Authors: Karen Templeton
“We are that,” she said, and Granville chuckled.
“So I hear you’ve bought Waffles.”
“Technically, my mother did. But yes. For my son, when he comes to visit.”
“It was Josh’s idea, fostering horses.” His smile softening, he glanced up at the young man, his eyes shining with pride. “A damn good one, too,” he said, then returned his gaze to Mallory as she caught the young man’s almost diffident shrug. “He tells me you’re letting the horse stay here, though.”
“For the time being. Probably until Landon arrives. But I couldn’t wait to see him again.”
Granville’s eyes narrowed. “Josh tells me you used to ride.”
“Yes. I was raised on a ranch, in fact.”
“You don’t say? Cattle, horses...?”
“Both. Not a huge operation, but it kept us out of trouble.”
“A real cowgirl, then?”
She laughed. “At one time.”
“From cowgirl to movie star.” He shook his head. “Life certainly takes some strange twists and turns, doesn’t it?” His chuckle ended on a brief coughing spell. “Well. I’ll let you and Josh to it. There any of that vegetable soup left, Gus? I think I might like that for lunch...”
She watched as Josh’s boss and the housekeeper left the room, then turned to Josh, frowning. Sighing, Zach’s brother screwed on his cowboy hat and led her back outside, walking slowly enough for her to easily keep up.
“We don’t know, exactly, what the problem seems to be,” he said when they reached the end of the porch, answering her unspoken question. “Mainly because he won’t discuss it. Or let anyone who comes in to help him discuss it with us.”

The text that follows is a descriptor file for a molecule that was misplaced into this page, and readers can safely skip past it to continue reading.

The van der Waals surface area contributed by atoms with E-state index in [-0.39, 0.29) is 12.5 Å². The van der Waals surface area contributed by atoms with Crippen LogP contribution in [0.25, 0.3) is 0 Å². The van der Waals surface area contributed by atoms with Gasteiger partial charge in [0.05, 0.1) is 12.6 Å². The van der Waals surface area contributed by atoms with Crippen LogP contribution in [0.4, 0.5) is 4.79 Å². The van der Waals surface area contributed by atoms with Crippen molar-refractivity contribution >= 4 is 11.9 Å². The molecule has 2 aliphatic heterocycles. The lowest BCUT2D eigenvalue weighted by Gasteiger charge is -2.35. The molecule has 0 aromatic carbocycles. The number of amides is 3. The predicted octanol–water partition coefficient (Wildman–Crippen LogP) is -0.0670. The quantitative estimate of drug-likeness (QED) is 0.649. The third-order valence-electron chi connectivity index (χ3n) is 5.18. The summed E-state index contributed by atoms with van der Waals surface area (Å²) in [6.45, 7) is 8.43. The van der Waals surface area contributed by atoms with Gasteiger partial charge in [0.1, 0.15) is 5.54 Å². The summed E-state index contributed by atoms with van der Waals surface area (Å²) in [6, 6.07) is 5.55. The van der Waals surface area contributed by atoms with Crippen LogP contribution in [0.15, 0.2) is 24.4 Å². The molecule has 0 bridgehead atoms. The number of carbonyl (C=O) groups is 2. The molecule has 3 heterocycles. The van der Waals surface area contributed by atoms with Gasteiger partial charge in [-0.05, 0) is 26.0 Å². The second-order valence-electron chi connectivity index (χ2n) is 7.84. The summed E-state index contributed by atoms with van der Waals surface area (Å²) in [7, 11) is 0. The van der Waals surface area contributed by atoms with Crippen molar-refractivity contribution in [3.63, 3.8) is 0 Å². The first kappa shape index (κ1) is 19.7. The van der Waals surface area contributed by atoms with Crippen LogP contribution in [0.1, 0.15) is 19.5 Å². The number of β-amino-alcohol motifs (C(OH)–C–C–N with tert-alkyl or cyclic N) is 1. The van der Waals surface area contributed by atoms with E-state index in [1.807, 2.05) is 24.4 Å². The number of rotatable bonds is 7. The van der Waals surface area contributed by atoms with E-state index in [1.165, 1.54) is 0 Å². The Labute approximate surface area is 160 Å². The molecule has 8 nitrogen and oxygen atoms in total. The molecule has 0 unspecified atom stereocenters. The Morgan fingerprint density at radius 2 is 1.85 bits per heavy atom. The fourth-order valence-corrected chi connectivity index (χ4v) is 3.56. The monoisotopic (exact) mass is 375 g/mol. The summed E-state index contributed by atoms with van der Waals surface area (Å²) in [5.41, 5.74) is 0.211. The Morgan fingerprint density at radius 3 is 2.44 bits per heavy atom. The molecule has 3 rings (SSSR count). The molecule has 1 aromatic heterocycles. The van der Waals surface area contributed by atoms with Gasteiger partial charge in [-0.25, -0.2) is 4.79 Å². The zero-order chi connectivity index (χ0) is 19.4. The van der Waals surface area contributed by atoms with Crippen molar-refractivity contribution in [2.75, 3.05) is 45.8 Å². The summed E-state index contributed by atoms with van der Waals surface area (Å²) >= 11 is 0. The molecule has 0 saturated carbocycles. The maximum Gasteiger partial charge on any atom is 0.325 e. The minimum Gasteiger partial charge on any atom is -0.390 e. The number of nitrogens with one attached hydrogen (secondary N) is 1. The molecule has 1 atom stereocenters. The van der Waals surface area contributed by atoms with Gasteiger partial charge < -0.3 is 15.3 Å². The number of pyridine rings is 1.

“Why on earth not?”
“Because that’s the way he is. Always has been. But it’s pretty obvious things’re going downhill fast. Just in the last few weeks.”
“I’m so sorry. He seems like a wonderful man.”
“He is. Dad was the ranch manager when we were kids, so we all grew up here. Granville was more like an uncle than a boss. And when Dad had his heart attack and couldn’t work anymore, Gran deeded him the house my parents now live in.”
“Does he have family? Do they know?”
His hands slugged into the pockets of his jeans jacket, Josh stepped off the porch onto a cemented path leading to the pastures and barns, his head angled so she couldn’t quite see his face in the hat brim’s shadow. “One daughter. She lives in DC. I can’t even remember the last time she was home.”
“But doesn’t she know...?”
“I have no idea,” he said, not looking at her. Not meanly, exactly, but definitely as though she’d crossed a line she didn’t know was there. Even so, he tossed her a tight, almost apologetic smile. “I’m only the hired help, not my place to get involved in family business.”
Only the hired help, my butt
, Mallory thought as Josh nodded toward the nearest pasture, where Waffles was out with several other horses. “Well. May as well go see your boy...”
She’d forgotten how much intrigue and craziness there could be in a small town. Like a living soap opera. Even as a kid in Springerville, Mallory had been aware of far more than a child probably should’ve been. But what else was there to do, other than watch TV and go into town every now and then? Of course, this wasn’t Springerville and it was highly unlikely that, as an outsider, she’d ever really be privy to the town gossip. Oh, she knew
drill. One did not air one’s dirty laundry to strangers, ever. However, that didn’t mean she was immune to the emotional pull—that a man’s courage in the face of his obvious illness wouldn’t tug at her heart, that a younger one’s equally obvious sting over a young woman’s absence wouldn’t pique her curiosity.